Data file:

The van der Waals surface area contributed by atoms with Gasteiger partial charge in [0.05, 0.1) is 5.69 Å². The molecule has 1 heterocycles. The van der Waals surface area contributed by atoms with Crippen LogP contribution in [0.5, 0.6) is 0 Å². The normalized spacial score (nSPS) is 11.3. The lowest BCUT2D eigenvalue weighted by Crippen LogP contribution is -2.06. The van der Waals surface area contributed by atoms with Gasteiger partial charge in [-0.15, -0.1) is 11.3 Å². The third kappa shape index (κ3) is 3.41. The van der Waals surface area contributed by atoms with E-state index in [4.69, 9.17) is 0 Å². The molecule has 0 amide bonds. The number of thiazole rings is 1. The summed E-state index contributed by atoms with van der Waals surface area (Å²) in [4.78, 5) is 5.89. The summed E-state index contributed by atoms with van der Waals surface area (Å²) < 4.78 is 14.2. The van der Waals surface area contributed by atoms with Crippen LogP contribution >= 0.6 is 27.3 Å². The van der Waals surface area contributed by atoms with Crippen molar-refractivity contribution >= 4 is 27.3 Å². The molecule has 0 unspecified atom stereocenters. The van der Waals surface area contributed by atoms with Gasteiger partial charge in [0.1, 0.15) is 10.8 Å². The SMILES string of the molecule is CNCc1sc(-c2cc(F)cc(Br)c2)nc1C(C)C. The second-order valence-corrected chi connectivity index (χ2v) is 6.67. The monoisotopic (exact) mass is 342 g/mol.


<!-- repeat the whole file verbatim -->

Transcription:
The van der Waals surface area contributed by atoms with Gasteiger partial charge in [0.05, 0.1) is 5.69 Å². The molecule has 1 heterocycles. The van der Waals surface area contributed by atoms with Crippen LogP contribution in [0.5, 0.6) is 0 Å². The normalized spacial score (nSPS) is 11.3. The lowest BCUT2D eigenvalue weighted by Crippen LogP contribution is -2.06. The van der Waals surface area contributed by atoms with Gasteiger partial charge in [-0.15, -0.1) is 11.3 Å². The third kappa shape index (κ3) is 3.41. The van der Waals surface area contributed by atoms with E-state index in [4.69, 9.17) is 0 Å². The molecule has 0 amide bonds. The number of thiazole rings is 1. The summed E-state index contributed by atoms with van der Waals surface area (Å²) in [4.78, 5) is 5.89. The summed E-state index contributed by atoms with van der Waals surface area (Å²) < 4.78 is 14.2. The van der Waals surface area contributed by atoms with Crippen LogP contribution >= 0.6 is 27.3 Å². The van der Waals surface area contributed by atoms with Crippen molar-refractivity contribution >= 4 is 27.3 Å². The molecule has 0 unspecified atom stereocenters. The van der Waals surface area contributed by atoms with Gasteiger partial charge in [0.1, 0.15) is 10.8 Å². The SMILES string of the molecule is CNCc1sc(-c2cc(F)cc(Br)c2)nc1C(C)C. The second-order valence-corrected chi connectivity index (χ2v) is 6.67. The monoisotopic (exact) mass is 342 g/mol.